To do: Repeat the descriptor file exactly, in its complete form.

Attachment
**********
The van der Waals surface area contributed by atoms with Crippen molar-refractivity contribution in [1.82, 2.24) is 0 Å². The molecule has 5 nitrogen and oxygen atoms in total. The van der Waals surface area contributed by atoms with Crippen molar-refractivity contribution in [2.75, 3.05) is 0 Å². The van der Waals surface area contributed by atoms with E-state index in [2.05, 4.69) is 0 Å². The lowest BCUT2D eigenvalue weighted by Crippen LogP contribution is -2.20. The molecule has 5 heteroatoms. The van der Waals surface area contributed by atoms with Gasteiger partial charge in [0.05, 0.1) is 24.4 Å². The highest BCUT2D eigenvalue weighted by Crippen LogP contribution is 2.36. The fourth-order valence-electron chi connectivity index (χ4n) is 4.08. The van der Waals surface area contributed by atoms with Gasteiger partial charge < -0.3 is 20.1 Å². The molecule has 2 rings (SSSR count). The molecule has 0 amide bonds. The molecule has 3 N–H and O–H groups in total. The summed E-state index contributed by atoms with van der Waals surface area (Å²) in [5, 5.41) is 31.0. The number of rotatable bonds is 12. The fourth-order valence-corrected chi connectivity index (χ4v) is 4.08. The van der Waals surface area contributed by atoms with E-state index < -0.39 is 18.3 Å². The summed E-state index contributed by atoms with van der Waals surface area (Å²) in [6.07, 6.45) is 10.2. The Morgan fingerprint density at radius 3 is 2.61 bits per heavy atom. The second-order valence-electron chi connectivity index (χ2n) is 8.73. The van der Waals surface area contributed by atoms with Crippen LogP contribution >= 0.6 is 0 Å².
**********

The van der Waals surface area contributed by atoms with Crippen molar-refractivity contribution in [1.82, 2.24) is 0 Å². The molecule has 5 nitrogen and oxygen atoms in total. The van der Waals surface area contributed by atoms with Crippen molar-refractivity contribution in [2.75, 3.05) is 0 Å². The van der Waals surface area contributed by atoms with E-state index in [2.05, 4.69) is 0 Å². The lowest BCUT2D eigenvalue weighted by Crippen LogP contribution is -2.20. The molecule has 5 heteroatoms. The van der Waals surface area contributed by atoms with Gasteiger partial charge in [0.05, 0.1) is 24.4 Å². The highest BCUT2D eigenvalue weighted by Crippen LogP contribution is 2.36. The fourth-order valence-electron chi connectivity index (χ4n) is 4.08. The van der Waals surface area contributed by atoms with Gasteiger partial charge < -0.3 is 20.1 Å². The molecule has 2 rings (SSSR count). The molecule has 0 amide bonds. The molecule has 3 N–H and O–H groups in total. The summed E-state index contributed by atoms with van der Waals surface area (Å²) in [5, 5.41) is 31.0. The number of rotatable bonds is 12. The fourth-order valence-corrected chi connectivity index (χ4v) is 4.08. The van der Waals surface area contributed by atoms with E-state index < -0.39 is 18.3 Å². The summed E-state index contributed by atoms with van der Waals surface area (Å²) in [6.07, 6.45) is 10.2. The Morgan fingerprint density at radius 3 is 2.61 bits per heavy atom. The second-order valence-electron chi connectivity index (χ2n) is 8.73. The van der Waals surface area contributed by atoms with Crippen LogP contribution >= 0.6 is 0 Å².